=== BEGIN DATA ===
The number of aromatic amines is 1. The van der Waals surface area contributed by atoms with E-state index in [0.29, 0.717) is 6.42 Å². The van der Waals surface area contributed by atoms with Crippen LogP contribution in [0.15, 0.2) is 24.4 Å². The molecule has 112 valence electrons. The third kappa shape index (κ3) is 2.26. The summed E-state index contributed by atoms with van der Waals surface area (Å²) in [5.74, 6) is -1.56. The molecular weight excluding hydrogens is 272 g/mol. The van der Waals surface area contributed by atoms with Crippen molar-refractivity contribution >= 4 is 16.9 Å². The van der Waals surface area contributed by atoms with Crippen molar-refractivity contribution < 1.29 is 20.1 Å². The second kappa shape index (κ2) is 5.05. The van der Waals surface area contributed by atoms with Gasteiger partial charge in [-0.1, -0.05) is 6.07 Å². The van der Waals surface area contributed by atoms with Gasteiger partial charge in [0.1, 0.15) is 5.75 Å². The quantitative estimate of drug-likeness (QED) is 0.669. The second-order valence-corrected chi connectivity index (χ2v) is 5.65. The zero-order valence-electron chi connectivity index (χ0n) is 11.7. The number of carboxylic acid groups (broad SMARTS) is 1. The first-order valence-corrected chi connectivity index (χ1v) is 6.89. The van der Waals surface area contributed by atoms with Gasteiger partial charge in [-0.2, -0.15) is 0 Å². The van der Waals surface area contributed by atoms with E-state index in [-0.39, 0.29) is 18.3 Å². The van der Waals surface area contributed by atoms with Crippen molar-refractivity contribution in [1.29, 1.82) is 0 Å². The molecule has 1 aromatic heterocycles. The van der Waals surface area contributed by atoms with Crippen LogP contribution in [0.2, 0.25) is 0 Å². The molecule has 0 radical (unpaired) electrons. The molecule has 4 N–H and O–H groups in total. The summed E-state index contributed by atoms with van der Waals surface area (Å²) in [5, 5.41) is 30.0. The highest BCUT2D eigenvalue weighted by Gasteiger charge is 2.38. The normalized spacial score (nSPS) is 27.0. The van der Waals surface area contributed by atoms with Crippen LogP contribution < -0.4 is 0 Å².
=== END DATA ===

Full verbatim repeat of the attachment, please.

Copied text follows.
The number of aromatic amines is 1. The van der Waals surface area contributed by atoms with E-state index in [0.29, 0.717) is 6.42 Å². The van der Waals surface area contributed by atoms with Crippen LogP contribution in [0.15, 0.2) is 24.4 Å². The molecule has 112 valence electrons. The third kappa shape index (κ3) is 2.26. The summed E-state index contributed by atoms with van der Waals surface area (Å²) in [5.74, 6) is -1.56. The molecular weight excluding hydrogens is 272 g/mol. The van der Waals surface area contributed by atoms with Crippen molar-refractivity contribution >= 4 is 16.9 Å². The van der Waals surface area contributed by atoms with Crippen molar-refractivity contribution < 1.29 is 20.1 Å². The second kappa shape index (κ2) is 5.05. The van der Waals surface area contributed by atoms with Gasteiger partial charge in [-0.1, -0.05) is 6.07 Å². The van der Waals surface area contributed by atoms with Gasteiger partial charge in [0.1, 0.15) is 5.75 Å². The quantitative estimate of drug-likeness (QED) is 0.669. The second-order valence-corrected chi connectivity index (χ2v) is 5.65. The zero-order valence-electron chi connectivity index (χ0n) is 11.7. The number of carboxylic acid groups (broad SMARTS) is 1. The first-order valence-corrected chi connectivity index (χ1v) is 6.89. The van der Waals surface area contributed by atoms with Gasteiger partial charge in [-0.2, -0.15) is 0 Å². The van der Waals surface area contributed by atoms with E-state index in [-0.39, 0.29) is 18.3 Å². The van der Waals surface area contributed by atoms with Crippen molar-refractivity contribution in [1.29, 1.82) is 0 Å². The molecule has 1 aromatic heterocycles. The van der Waals surface area contributed by atoms with Crippen LogP contribution in [0.2, 0.25) is 0 Å². The molecule has 0 radical (unpaired) electrons. The molecule has 4 N–H and O–H groups in total. The summed E-state index contributed by atoms with van der Waals surface area (Å²) in [5, 5.41) is 30.0. The highest BCUT2D eigenvalue weighted by Gasteiger charge is 2.38. The normalized spacial score (nSPS) is 27.0. The van der Waals surface area contributed by atoms with Crippen LogP contribution < -0.4 is 0 Å².